Monthly Archives: August 2015

The 3 P’s of Population Health


Post by Brad Miller


Vice-President of Clinical Solutions, Caradigm

When most people think of the term “Population Health”, visions of ACOs dance in their heads. ACOs are a provider group that pulls together patients and contracts at a fixed rate per patient over a given timeframe while either maintaining or increasing quality of care, with savings typically accruing to all parties. An academic definition of pop health is: “the health outcomes of a group of individuals, including the distribution of such outcomes within the group.” While that definition may be accurate, I find it a bit nebulous, and would like to suggest the 3 Ps of pop health to simplify the definition and conversation: the Population, the Patient and the Practice. The 3 P’s provides a specific framework under which to have practical conversations around population health.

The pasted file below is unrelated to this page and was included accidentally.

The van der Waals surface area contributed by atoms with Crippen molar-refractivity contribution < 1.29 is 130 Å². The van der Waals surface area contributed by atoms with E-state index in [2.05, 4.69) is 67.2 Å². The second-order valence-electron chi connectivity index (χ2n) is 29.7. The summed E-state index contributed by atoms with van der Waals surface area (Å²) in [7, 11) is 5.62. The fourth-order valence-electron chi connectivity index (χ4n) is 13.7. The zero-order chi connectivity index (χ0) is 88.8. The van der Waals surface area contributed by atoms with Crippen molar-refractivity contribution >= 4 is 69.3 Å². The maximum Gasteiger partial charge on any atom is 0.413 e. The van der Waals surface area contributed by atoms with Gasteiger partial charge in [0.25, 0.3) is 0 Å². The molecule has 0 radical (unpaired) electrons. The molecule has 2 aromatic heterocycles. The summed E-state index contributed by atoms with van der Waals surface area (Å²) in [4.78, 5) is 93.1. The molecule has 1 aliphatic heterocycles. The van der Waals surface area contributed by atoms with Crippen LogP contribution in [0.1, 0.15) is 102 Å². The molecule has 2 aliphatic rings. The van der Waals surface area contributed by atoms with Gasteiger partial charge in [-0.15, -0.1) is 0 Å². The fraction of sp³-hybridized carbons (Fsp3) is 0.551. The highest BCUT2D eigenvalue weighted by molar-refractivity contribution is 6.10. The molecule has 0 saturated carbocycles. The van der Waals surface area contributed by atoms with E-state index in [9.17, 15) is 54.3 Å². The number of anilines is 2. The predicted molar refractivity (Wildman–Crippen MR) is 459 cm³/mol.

The Population

The population is the collective patient cohort that a provider has contracted with a paying entity to provide healthcare for a fixed price. In the case of CMS’s Medicare Shared Savings Program, providers receive payments based upon traditional CMS fee for service schedules, but are then incentivized to provide higher quality care through ACO33 measures, and have their populations risk-adjusted using the CMS-HCC methodology. Providers must now determine efficient and effective ways to deploy their limited care resources in order to impact clinical outcomes and overall population savings. In the case of private ACOs or health systems directly contracting with self-insured employers, the population is defined by that contract. To make this more complex, a provider’s overall population health approach may be comprised of many contracts – each with its own specific population and contract behind the care. This population complexity adds an additional element of chaos in an already chaotic system.

The Patient